Very late stent thrombosis was suspected. A thrombectomy and successful stenting of the left main to LAD and pLCX (T-stenting) were therefore performed. The echocardiography revealed a severe left ventricular systolic dysfunction and ischemic insult of the LAD and LCX territory. In the intensive care unit, the vital sign showed BP 91/75 mmHg, HR 121 bpm and body temperature 33℃, due to the induced therapeutic hypothermia. On the postoperative day (POD) 1, the vital signs read BP 90/55 mmHg, HR 110 bpm and temperature 33℃. On POD 2, the vital signs and ABGA had deteriorated (BP 70/45 mmHg, HR 117 bpm, ABGA pH 7.13, PCO2 83 mmHg, PO2 60 mmHg, bicarbonate 27 mEq/L, base excess -3.3, SaO2 81%). With the aggravating occurrences of hypotension, hypoxemia, and sustained ventricular fibrillation arrest, the patient could not be resuscitated.
This case presented an instance of very late stent thrombosis, which might have been related to the interruption of the dual antiplatelet therapy during the perioperative period. The risk factors for perioperative late stent thrombosis with DES could be: stents implanted in the left main coronary artery or in bifurcations, restenosis, increased stent length, several numbers of stents, patient related factors which may delay wound healing, and inappropriate discontinuation of the dual antiplatelet therapy [2]. A prothrombotic state and inflammatory activation induced by the surgery can also increase the risk of perioperative stent thrombosis [3]. Aspirin withdrawal causes an increase in cyclooxygenase-1 and thromboxane B2, producing thrombin and decreasing fibrinolysis, which further enhances the platelet aggregation, and consequently increases the risk of stent thrombosis [4]. Aspirin withdrawal in patients with CAD is a strong independent predictor of MI, especially in patients with a coronary stent [5]. Thus, the perioperative discontinuation of aspirin is only recommended when the risk of bleeding complications exceeds the cardiovascular risk from aspirin withdrawal in patients with a risk of stent thrombosis. In our case, the patient presented several risk factors for very late stent thrombosis: a bifurcation lesion involving the left main coronary artery, a history of re-stenosis, and preoperative interruption of the dual antiplatelet therapy.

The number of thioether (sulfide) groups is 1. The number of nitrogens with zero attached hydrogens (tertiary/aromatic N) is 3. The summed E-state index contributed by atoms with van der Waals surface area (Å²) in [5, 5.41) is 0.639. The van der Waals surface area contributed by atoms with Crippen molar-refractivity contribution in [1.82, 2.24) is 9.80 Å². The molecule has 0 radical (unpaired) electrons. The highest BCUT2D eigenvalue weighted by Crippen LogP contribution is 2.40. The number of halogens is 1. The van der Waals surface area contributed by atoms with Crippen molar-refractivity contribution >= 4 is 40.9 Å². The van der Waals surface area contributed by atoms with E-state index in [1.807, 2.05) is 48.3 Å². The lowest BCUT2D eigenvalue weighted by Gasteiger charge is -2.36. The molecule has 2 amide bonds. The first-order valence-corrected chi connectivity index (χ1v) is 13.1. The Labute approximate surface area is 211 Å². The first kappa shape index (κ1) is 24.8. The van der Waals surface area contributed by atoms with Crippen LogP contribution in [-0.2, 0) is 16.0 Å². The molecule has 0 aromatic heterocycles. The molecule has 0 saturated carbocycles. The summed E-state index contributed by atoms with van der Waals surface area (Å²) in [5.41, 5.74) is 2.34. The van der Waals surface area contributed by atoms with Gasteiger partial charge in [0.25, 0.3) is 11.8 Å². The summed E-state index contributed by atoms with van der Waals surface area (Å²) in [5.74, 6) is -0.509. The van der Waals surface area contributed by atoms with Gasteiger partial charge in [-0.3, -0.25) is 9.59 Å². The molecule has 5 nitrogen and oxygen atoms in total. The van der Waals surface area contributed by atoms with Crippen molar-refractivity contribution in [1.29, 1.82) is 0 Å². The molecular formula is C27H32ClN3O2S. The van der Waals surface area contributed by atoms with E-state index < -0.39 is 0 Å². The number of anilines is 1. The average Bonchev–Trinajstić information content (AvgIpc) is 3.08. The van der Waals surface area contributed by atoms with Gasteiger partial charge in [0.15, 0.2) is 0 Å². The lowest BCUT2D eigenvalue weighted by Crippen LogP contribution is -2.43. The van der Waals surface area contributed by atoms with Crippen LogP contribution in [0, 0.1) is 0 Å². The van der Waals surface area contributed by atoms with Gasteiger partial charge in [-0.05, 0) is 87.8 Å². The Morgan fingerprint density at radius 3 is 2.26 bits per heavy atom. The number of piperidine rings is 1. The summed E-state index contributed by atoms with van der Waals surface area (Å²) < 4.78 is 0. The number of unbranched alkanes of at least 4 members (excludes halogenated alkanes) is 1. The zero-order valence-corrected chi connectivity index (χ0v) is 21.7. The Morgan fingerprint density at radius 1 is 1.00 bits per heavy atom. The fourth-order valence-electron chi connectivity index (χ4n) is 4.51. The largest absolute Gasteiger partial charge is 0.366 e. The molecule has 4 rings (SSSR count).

Furthermore, tachycardia and the induced hypotension to reduce the bleeding in the operation field, related to decrease coronary perfusion, are possible causes of this event. The beachchair position and induced hypotension for shoulder surgery present potential risks of systemic hypoperfusion, and can be causes of adverse outcomes, such as MI and strokes. The BP should be maintained close to the pre-anesthetic values in order to preserve the organ perfusion.
When intraoperative stent thrombosis occurs, it abruptly causes as MI or malignant dysrhythmia, and should therefore be detected and treated early, through immediate reperfusion of the coronary blood flow.
This case reveals that patients with DES are not free from risk of the very late stent thrombosis, even after completion of their dual antiplatelet therapy. We should communicate closely with other clinicians regarding patients with DES.

References

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2. Brilakis ES, Banerjee S, Berger PB. Perioperative management of patients with coronary stents. J Am Coll Cardiol 2007; 49: 2145–2150. PMID: 17543633.
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4. Jimenez AH, Stubbs ME, Tofler GH, Winther K, Williams GH, Muller JE. Rapidity and duration of platelet suppression by enteric-coated aspirin in healthy young men. Am J Cardiol 1992; 69: 258–262. PMID: 1731469.
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5. Biondi-Zoccai GG, Lotrionte M, Agostoni P, Abbate A, Fusaro M, Burzotta F, et al. A systematic review and meta-analysis on the hazards of discontinuing or not adhering to aspirin among 50,279 patients at risk for coronary artery disease. Eur Heart J 2006; 27: 2667–2674. PMID: 17053008.